• —. Tyler, Royall, English trans. The Tale of Genji. 2001. New York: Penguin, 2002.
  • —. Waley, Arthur, English trans. The Tale of Genji. 1925-1933. Tokyo: Charles E. Tuttle Company, 1986.


Take fureba

Here is a tale from the Shiragi shui den 新羅殊異伝 ("Unusual Tales of Silla"), as it appears in the Tōyō Bunko edition of same.

Kim Yushin was returning to the capital from the western lands when he noticed an outlander on the road ahead with an abnormal air about him. When the man stopped to rest under a tree, Kim followed suit, and pretended to sleep. The man waited until the road was clear and then produced a bamboo tube from his sleeve. When he shook the tube, two beautiful women emerged and sat down to talk with him. They eventually returned to the tube, which he put back into his sleeve before rising and setting off again. Yushin caught up to the man and struck up a conversation. The man was eloquent and agreeable and together they reached the capital. Yushin accompanied the man to Namsan. They sat down under a pine tree to feast, and the two women appeared again. "I live on the west coast," said the man, "But I married a woman [or "women", see below] from the east coast. We are on our way to visit her [their] parents." Just then, the wind rose and clouds darkened the sky, whereupon and the man vanished.

Wizards in fragmentary legends aren't known for their lucid exposition, I know, but this one strikes me as especially egregious. If you have time to explain where your wife grew up, you have time to explain why you carry her around in a bamboo tube, and I think we all know which topic Kim Yushin was more interested in.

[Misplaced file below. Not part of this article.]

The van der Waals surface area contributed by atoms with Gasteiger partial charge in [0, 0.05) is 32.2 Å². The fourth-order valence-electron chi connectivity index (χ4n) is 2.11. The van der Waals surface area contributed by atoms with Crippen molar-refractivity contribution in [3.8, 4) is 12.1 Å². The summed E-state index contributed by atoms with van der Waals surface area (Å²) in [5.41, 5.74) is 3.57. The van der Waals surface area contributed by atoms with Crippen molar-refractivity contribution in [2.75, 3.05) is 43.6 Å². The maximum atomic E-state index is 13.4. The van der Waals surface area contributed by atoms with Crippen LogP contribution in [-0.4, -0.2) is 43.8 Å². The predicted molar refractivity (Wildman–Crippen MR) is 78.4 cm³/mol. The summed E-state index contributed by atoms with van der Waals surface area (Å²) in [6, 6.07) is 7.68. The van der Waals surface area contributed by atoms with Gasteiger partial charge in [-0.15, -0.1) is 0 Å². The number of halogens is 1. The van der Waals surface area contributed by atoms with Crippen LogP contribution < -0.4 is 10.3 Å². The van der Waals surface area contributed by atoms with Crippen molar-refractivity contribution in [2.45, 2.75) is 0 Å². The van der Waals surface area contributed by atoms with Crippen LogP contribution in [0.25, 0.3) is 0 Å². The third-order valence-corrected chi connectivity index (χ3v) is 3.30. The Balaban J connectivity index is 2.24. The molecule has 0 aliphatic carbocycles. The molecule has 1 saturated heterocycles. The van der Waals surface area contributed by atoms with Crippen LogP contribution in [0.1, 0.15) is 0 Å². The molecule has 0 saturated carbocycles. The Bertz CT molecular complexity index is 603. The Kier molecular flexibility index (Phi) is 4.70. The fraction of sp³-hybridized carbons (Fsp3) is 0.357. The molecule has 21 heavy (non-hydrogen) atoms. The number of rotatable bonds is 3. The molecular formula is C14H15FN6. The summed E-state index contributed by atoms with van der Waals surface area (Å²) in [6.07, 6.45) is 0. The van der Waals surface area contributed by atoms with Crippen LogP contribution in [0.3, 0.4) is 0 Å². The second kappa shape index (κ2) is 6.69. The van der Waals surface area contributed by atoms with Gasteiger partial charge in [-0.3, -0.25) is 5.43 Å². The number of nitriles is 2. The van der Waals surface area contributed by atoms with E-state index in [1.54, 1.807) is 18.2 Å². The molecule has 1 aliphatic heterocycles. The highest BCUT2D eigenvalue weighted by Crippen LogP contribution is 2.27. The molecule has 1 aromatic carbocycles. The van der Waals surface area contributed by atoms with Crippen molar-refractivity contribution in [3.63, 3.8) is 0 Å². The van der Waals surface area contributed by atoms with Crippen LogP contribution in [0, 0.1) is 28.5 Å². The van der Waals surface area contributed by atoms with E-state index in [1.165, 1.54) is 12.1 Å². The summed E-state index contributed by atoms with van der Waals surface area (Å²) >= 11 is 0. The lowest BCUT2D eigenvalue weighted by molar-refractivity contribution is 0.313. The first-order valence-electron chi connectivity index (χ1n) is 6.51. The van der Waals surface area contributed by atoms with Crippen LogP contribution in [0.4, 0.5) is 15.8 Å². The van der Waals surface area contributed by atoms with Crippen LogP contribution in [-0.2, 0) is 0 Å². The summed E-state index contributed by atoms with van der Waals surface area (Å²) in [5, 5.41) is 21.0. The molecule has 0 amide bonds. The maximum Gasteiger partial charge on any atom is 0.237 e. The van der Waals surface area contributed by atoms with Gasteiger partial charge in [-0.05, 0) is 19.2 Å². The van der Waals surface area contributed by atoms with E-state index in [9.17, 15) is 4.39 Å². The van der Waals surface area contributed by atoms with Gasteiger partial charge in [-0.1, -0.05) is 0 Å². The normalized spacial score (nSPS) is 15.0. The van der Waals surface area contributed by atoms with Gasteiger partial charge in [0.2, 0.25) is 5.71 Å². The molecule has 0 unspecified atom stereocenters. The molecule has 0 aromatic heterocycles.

Masuo Shin'ichirō 増尾伸一郎, who edited this chapter in the TB edition (as well as co-editing the volume as a whole), notes that given what the man says it seems reasonable to suppose that at least one of the women in the tube was married to the stranger, but it's not clear whether the second woman was another wife or some other type of mistress or hanger-on. So many questions.

Also: East Asia and women emerging from bamboo, man. It's a thing.


  • Komine Kazuaki 小峰和明 & Masuo Shin'ichirō 増尾伸一郎 (Eds.). (2011). Shiragi shui den. Tokyo: Heibonsha.


Shi vs yottsu

So we all know that Japanese has two separate number systems, one native and one borrowed from China. Here's a 1907 letter from Natsume Sōseki 夏目漱石 to Shibukawa Genji 渋川玄耳, editor of the Asahi Shinbun, the newspaper serializing Sōseki's novel Gubijinsō 虞美人草 ("The Poppy"), about a sort of "minimal pair" across these two systems. I found this letter quoted in Natsume Sōseki to kindai Nihongo 夏目漱石と近代日本語 ["Natsume Sōseki and Modern Japanese"] by Tajima Masaru 田島優.


Regarding the corrections to The Poppy: I am most grateful for the fact that a large number of my errors were amended thanks to the attentions of your proofreaders, but some of their changes to the manuscript have laid me quite open to complaints from my readers. The change of Yogawa to Yokogawa [横川] is one example. Now, when you balance that sort of thing against my own errors that were fixed, it would really be me who came out on top, so I do not usually mind. However, what I found in today's installment is rather problematic and so I take the liberty of bringing it to your attention.

In chapter 10, part 3, there is a line that reads "Mō akete yottsu ni narimasu" [もう明けて四ツヽになります, "He's [twenty-]four this year"]. This is problematic. As an abbreviation for thirty-four, twenty-four, four-four and so on, in Tokyo we do say "He turned shi [four]", but we never say "He turned yotsu [four]". Using yotsu makes it sound like Fujio is a baby. I am sure that I quite clearly indicated that this 四 was to be read shi, but it was changed to yotsu in both places. It is most vexing. [...]